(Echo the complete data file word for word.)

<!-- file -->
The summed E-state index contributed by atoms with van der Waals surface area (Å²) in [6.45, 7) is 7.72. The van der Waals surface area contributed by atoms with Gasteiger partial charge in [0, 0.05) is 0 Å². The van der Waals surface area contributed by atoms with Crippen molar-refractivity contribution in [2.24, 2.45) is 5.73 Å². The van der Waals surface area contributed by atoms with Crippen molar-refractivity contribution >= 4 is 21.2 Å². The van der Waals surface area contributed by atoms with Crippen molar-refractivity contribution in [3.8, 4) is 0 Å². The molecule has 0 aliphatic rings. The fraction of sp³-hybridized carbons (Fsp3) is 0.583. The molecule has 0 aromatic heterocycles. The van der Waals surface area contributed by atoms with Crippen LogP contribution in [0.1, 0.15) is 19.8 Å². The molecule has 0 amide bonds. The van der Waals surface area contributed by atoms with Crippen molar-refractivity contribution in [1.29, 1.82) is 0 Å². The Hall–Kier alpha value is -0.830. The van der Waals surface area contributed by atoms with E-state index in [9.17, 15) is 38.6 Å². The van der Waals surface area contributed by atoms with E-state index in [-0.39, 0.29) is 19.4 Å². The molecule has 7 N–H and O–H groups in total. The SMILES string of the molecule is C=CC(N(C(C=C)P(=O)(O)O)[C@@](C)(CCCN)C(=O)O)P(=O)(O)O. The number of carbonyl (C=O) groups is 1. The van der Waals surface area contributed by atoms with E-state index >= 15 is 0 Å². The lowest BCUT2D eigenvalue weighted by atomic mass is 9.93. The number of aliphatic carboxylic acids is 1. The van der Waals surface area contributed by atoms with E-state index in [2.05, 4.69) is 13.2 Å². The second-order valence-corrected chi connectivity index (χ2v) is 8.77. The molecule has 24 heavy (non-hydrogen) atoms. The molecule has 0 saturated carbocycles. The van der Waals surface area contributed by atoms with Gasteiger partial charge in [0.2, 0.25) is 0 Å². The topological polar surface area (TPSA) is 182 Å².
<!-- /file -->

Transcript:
The summed E-state index contributed by atoms with van der Waals surface area (Å²) in [6.45, 7) is 7.72. The van der Waals surface area contributed by atoms with Gasteiger partial charge in [0, 0.05) is 0 Å². The van der Waals surface area contributed by atoms with Crippen molar-refractivity contribution in [2.24, 2.45) is 5.73 Å². The van der Waals surface area contributed by atoms with Crippen molar-refractivity contribution >= 4 is 21.2 Å². The van der Waals surface area contributed by atoms with Crippen molar-refractivity contribution in [3.8, 4) is 0 Å². The molecule has 0 aliphatic rings. The fraction of sp³-hybridized carbons (Fsp3) is 0.583. The molecule has 0 aromatic heterocycles. The van der Waals surface area contributed by atoms with Crippen LogP contribution in [0.1, 0.15) is 19.8 Å². The molecule has 0 amide bonds. The van der Waals surface area contributed by atoms with Crippen molar-refractivity contribution in [1.29, 1.82) is 0 Å². The Hall–Kier alpha value is -0.830. The van der Waals surface area contributed by atoms with E-state index in [9.17, 15) is 38.6 Å². The van der Waals surface area contributed by atoms with E-state index in [-0.39, 0.29) is 19.4 Å². The molecule has 7 N–H and O–H groups in total. The SMILES string of the molecule is C=CC(N(C(C=C)P(=O)(O)O)[C@@](C)(CCCN)C(=O)O)P(=O)(O)O. The number of carbonyl (C=O) groups is 1. The van der Waals surface area contributed by atoms with E-state index >= 15 is 0 Å². The lowest BCUT2D eigenvalue weighted by atomic mass is 9.93. The number of aliphatic carboxylic acids is 1. The van der Waals surface area contributed by atoms with E-state index in [2.05, 4.69) is 13.2 Å². The second-order valence-corrected chi connectivity index (χ2v) is 8.77. The molecule has 24 heavy (non-hydrogen) atoms. The molecule has 0 saturated carbocycles. The van der Waals surface area contributed by atoms with Gasteiger partial charge in [0.2, 0.25) is 0 Å². The topological polar surface area (TPSA) is 182 Å².